Wednesday, March 5, 2008

REVIEW: The Book Thief, by Markus Zusak

The Book Thief, by Markus Zusak. Published: 2005 by Random House. Literary Fiction. Young Adult.

The Book Thief, by Australian writer Markus Zusak, is going to be a tricky book for me to review because I'm not sure what I can say that hasn't already been said. On the back cover it appears that the list of awards it's won is almost longer than the plot summary- The Book Thief has been lauded by everyone from the American Library Association to Publisher's Weekly to Book Sense, and that list doesn't include everything. The Book Thief also won a Sydney Taylor Book Award from the Association of Jewish Libraries and has been used in at least a few One Book programs across the country and it seems to me that I can't open a library journal without seeing that Zusak is somewhere accepting laurels.

I was also a little nervous about reading The Book Thief, since I tend to be a little on the contrarian side. If everyone else liked it, there would be a pretty good chance I wouldn't. Not this time, though. I loved it. Let me repeat: I loved it. It's a beautiful, compelling novel about the power of love (and reading) to help and heal.

Narrated by the figure of Death, The Book Thief is the story of little Liesel Meminger, a young girl orphaned in Germany during World War II, who goes to a Munich suburb to live with a couple named Rosa and Hans Hubermann, whose own children are grown. Rosa, a professional laundress, is frosty and difficult on the surface, but Hans shows himself to be a warm father to the scared little girl and she begins to blossom under his care, as, among other things, he teaches her to read. The story mixes a coming-of-age plot focused on Liesel and her best friend, Rudy Steiner, with the ever-present and ever-growing hostile atmosphere of Nazi Germany. Liesel also develops a crucial relationship with one of Rosa's customers, who helps nurture Liesel's passion for books. There are twists and turns right up to the end as Hitler's grip tightens on Germany and the family and though some twists are given away by the grim narrator, there are plenty of bittersweet surprises all the way through.

The book starts off a little slow but picks up steam rapidly; once it gets going, it's absolutely un-put-down-able. Liesel and all the characters are beautifully drawn with believable dialogue and tender, human relationships. Zusak displays remarkable control throughout- during some of the really grim and heart-rending passages, such as when groups of Jewish concentration camp prisoners are paraded through town, he uses a firm, deft hand to convey the characters' feelings without going over the top or being melodramatic. When the story takes a couple of surprising turns, they feel real and justified by the characters' personalities. Justice, such as it is, is meted out with the haphazard randomness of real life- nobody escapes unscathed, in body or in mind, and you can't take anything for granted. It's a very, very good read.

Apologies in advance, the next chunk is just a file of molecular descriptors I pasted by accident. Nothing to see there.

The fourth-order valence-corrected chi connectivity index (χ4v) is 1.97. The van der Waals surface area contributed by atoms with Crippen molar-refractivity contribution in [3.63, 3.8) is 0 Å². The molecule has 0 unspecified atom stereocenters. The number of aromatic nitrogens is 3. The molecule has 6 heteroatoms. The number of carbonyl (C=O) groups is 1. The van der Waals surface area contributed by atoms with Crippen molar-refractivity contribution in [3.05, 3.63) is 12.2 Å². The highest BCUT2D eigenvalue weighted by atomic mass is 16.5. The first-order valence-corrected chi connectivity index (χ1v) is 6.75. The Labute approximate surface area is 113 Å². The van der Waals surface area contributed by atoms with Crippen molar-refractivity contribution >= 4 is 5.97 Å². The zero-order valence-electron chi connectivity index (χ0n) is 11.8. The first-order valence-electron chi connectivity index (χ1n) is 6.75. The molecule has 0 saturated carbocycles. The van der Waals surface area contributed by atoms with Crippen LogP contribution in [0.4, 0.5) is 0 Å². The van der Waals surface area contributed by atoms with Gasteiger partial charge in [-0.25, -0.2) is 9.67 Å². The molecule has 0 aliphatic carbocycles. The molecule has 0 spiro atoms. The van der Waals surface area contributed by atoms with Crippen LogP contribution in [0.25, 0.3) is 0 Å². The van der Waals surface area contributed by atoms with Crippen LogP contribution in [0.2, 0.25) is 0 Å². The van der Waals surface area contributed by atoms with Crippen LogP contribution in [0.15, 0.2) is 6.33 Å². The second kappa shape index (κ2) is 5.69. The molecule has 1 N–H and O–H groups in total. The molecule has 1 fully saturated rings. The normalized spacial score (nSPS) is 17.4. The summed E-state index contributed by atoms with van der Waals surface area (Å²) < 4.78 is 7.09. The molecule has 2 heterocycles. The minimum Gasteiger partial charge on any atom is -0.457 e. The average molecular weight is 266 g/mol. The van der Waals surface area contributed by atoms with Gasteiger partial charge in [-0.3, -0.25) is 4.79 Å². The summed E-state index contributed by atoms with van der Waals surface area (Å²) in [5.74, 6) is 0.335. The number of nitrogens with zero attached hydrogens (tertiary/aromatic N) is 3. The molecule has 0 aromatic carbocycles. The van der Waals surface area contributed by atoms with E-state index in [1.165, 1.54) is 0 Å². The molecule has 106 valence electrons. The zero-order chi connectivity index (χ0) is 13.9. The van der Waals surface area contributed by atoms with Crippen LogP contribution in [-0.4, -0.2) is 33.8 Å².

The Book Thief is an interesting example of how marketing can impact a book's audience. In Australia Markus Zusak is generally considered an author of books for adults and The Book Thief was marketed to adults there, and the heavy subject matter of Nazi Germany and Holocaust warrants that classification. In the United States, I understand that Zusak has a solid reputation as a writer for teenagers, and it was in the young-adult section of my local bookstore where I found the book. That classification is also justified because the writing, while well-done, is not done at a high degree of difficulty, the story centers on a pre-teen girl, most of the violence takes place off-stage and death is presented as inevitable but gentle. In a way it's too bad that it hasn't been marketed more to adults in the U.S. because I think a lot of people may miss out on a great read because they think it's a kid's book. On the other hand, it also has a great deal of potential for a teenage audience. So what to do? Zusak said once in an interview (and I paraphrase) that when he sits down to write, his goal is not to write an adult book or a young adult book, but to write someone's favorite book. I think for a lot of readers he has (and will have) succeeded admirably with The Book Thief.

Rating: BUY

FTC Disclosure: I did not receive this book for review from the publisher.


Anonymous said...

I recently read this book, and thought that it was just amazing! Liesel was such an extrordinary character, and i loved how bother her and Hans's and her and Rudy's relationships grew. My favorite part was when the bomb hit Himmel Street, the writing made me break into tears! Over all I LOVED THIS BOOK!!!

Unknown said...

Ah, such a beautiful book. It's like a rainstorm. The wind and rain may expose what is underneath, but when the sun shines, all is anew. Though it is tagged as both a young adult's and adult's book, it bridges the gap between ages. I made my school librarian read it, and she loved it as well.
Death as a narrator is pure genius. He sees the world with a non-human point of veiw. A non-clouded point of view. Liesel's words touched his heart. What more of an excuse do you need to read it?
I agree with Death, 'I am haunted by humans.'

Marie Cloutier said...

Rosalie, I agree, it's a wonderful book but tricky to market- but everyone I've talked into reading it has loved it!